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Lightning Safety Awareness Week Starts June 23

June 21, 2024

This week, June 23-29 is Lightning Safety Awareness Week. Florida is the deadliest state in the nation in terms of lightning. Between 2013 and 2022, there were 51 people killed by lightning in Florida. That's more than double the nation's 2nd deadliest state for lightning, Texas, where 19 people lost their lives in that stretch of time. Overall, in the United States, lightning injures hundreds of people and takes nearly 30 lives each year. But these numbers are falling.

In 2001, a group of meteorologists, medical doctors, lightning researchers and safety experts came together to form the National Lightning Safety Council. The council collaborated on strategies to reduce lightning fatalities, focusing on improving the messaging regarding best practices around thunderstorms. Each year, the group reaches out to the media to reinforce this message, and to repeat the safety slogan “when thunder roars, go indoors."

Numbers are encouraging. When the organization began promoting lightning safety in 2001, the average annual lightning deaths across the United States was about 55. But that number has been cut dramatically, to less than 30 deaths per year today. Part of the difficulty in reducing lightning deaths is overcoming lightning myths and public misconceptions about lightning and it’s behavior.

For example, many people still believe that the rubber in the tires of their cars protects the passengers from a lightning strike. In fact, when a vehicle is struck by lightning, a tire is often destroyed as lightning travels through the steel belts in the tires. It's the metal exterior of the car that offers protection to passengers from lightning strikes, because the electricity travels through the exterior cage of the car and into the ground. This is similar to the protection provided by a home or sturdy building, where the electric current of the lightning will travel through the outside shell, and protect individuals taking shelter inside.

To estimate the distance from a lightning strike, you can measure the time between seeing the lightning and hearing the thunder. Every 5 seconds between the lightning and thunder represents 1 mile. For example, if there is 10 seconds between seeing the lightning and hearing the thunder, the lightning is 2 miles away.

Even though there is always a sound of thunder with a lightning strike, it is not unusual to see lightning flashes from a distant thunderstorm, especially at night, that has no audible thunder. This phenomenon of seemingly “silent” lightning is known as "heat lightning." Thunder is rarely heard from lightning strikes more than 10 miles away. Using our counting rule for lightning and thunder, if there is a lightning strike at the limit of human hearing, 10 miles away, the amount of time between the lightning and thunder will be 50 seconds. That's almost a full minute! Lightning strikes can commonly occur 20 miles away from a parent thunderstorm, which is around double the distance traveled by the sound of thunder.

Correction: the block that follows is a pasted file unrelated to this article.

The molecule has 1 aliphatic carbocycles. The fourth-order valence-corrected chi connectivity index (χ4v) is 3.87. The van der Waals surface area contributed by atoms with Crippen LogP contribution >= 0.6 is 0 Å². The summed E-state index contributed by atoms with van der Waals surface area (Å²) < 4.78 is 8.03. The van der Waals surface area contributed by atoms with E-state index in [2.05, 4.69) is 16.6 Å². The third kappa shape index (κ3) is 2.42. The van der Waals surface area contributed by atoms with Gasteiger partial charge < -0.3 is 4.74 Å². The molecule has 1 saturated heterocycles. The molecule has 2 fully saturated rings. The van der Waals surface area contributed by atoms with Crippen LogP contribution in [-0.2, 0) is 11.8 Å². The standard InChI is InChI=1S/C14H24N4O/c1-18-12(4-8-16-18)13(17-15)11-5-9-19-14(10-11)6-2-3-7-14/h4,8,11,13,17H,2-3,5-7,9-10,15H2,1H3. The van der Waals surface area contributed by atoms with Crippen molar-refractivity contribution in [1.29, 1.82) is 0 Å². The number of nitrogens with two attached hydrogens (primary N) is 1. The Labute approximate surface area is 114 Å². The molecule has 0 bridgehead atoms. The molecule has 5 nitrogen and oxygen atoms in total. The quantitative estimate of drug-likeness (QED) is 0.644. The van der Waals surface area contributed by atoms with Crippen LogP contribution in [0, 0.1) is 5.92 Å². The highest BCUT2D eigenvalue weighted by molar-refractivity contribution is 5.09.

As we enter the summer vacation season and enjoy our beaches and the increase in thunderstorms that come with the increases in temperatures, it's important to take the threat of lightning seriously. The National Weather Service provides the public with watches and warnings when thunderstorms become severe. But lightning in non-severe thunderstorms is just as deadly as the lightning in a severe thunderstorm, and there will often by no warning. To stay safe, it is vital to stay aware when storms move into your area and to take shelter inside away from the storm, whether or not you can hear the thunder. When thunder roars...stay indoors!

LOCAL ALERTS
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Sources include nearest National Weather Service office, National Hurricane Center, and the Florida Public Radio Emergency Network (@FloridaStorms).
Sources include nearby emergency management agencies, FEMA, and your local NPR affiliate. 
Sources include the Florida Department of Transportation, Florida Highway Patrol and other nearby traffic information.

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A service of WUFT at the University of Florida College of Journalism and Communications 

Partners of the Florida Public Radio Emergency Network include: Florida's Division of Emergency Management, WDNA (Miami), WFIT (Melbourne), WMFE (Orlando), WFSU (Tallahassee), WGCU (Fort Myers), WJCT (Jacksonville), WKGC (Panama City), WLRN (Miami), WMNF (Tampa-Sarasota), WQCS (Fort Pierce), WUFT (Gainesville-Ocala), WUSF (Tampa), WUWF (Pensacola) and Florida Public Media.

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